A team of U.S. scientists has built the first artificial lung using natural cell-growth processes and implanted the organ successfully in rats. Experts say the achievement is an important first step in creating a fully-functional, breathing lung to replace a diseased or damaged organ.
In the experiment, researchers at Yale University in New Haven, Connecticut took the lungs from four rats and stripped them of their cells using detergents and enzymes, leaving behind only a delicate white matrix or scaffold.
They immersed this scaffold in a large beaker, or bioreactor, filled with a solution of growth factors and other proteins that normally support fetal lung development in the womb. The scientists then placed lung cells from rats on the scaffold. Under the womb-like conditions, the cells grew into a well-defined mass of functioning lung tissue covering the matrix.
Laura Niklason, a professor of anesthesiology and biomedical engineering at Yale University in New Haven, Connecticut, led the study.
In an interview via Skype, Niklason says researchers implanted these naturally engineered lungs back inside the rodents, where they began breathing, exchanging oxygen and carbon dioxide almost as efficiently as natural lungs.
"We're really trying to use all the cues from nature that we can," she said. "You know we're trying to use the correct lung matrix and we're trying to use a culture environment that's as much like lung development in the womb that we can. And I think that by listening to nature, I think it's enabled us to make quite a bit of progress."
Between 45 minutes and an hour-and-a-half after they were implanted, Niklason says the engineered lungs formed clots and stopped functioning.
Edward Morrisey is scientific director at the Pennsylvania State University Institute for Regenerative Medicine.
Morrissey praises the first-time achievement by Niklason and her colleagues in creating the breathing lung, which the investigators describe in their published report.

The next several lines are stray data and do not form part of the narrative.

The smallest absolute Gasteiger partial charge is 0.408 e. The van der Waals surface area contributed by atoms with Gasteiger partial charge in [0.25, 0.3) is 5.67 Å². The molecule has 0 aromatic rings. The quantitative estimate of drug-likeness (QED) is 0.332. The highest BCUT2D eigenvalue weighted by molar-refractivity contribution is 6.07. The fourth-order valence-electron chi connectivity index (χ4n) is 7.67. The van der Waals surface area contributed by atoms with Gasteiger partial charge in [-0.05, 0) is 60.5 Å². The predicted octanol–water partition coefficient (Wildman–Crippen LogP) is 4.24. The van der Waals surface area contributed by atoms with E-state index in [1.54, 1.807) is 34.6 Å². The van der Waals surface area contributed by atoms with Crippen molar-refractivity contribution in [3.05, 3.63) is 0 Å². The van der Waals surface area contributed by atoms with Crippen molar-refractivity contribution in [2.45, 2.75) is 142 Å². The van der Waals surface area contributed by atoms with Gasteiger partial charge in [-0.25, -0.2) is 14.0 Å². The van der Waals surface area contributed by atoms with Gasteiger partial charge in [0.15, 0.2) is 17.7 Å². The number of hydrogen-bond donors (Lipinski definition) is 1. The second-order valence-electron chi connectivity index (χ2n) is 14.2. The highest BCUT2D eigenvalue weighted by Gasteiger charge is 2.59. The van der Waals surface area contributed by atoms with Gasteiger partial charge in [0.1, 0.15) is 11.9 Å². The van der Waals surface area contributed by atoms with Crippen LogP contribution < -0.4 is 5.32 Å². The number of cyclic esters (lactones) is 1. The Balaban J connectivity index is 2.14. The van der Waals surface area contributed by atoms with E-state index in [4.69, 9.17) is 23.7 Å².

"I think it's a really beautiful proof-of-concept paper showing that an organ such as the lung, which is a very complex organ - obviously it has to be attached to both the circulatory system as well as the air handling system, the upper airways, the trachea and such, that you can actually generate one of these things," he said.
Nearly a dozen specialized cells were used to create the fabric of lung tissue in the bioreactor before the organ was implanted in the rats.
Without any coaxing, the cells seemingly knew where to grow on the scaffold, according to Daniel Weiss, a pulmonology and critical care specialist at the University of Vermont. Weiss, too, believes the successful experiment is noteworthy because the lung is such a complex organ made up of many different types of cells.
"They have to organize themselves, where they sit next to each other, and next to other different types of cells. And at the end of the day, the lung is a gas exchange organism [organ]. It's how you breathe. And so this is the ultimate functional outcome. And for someone to be able to do this in a model system outside the body is really phenomenal," said Weiss.
The lung experiment raises the prospect that one day, people with potentially fatal lung diseases, such as cancer and emphysema, could be saved with naturally-engineered replacement lungs.
But Yale University's Laura Niklason says it's likely to be at least 20 years before such engineered lungs are ready for human implantation.
A paper describing the creation of the first lab-engineered lung tissue is published this week in the journal Science.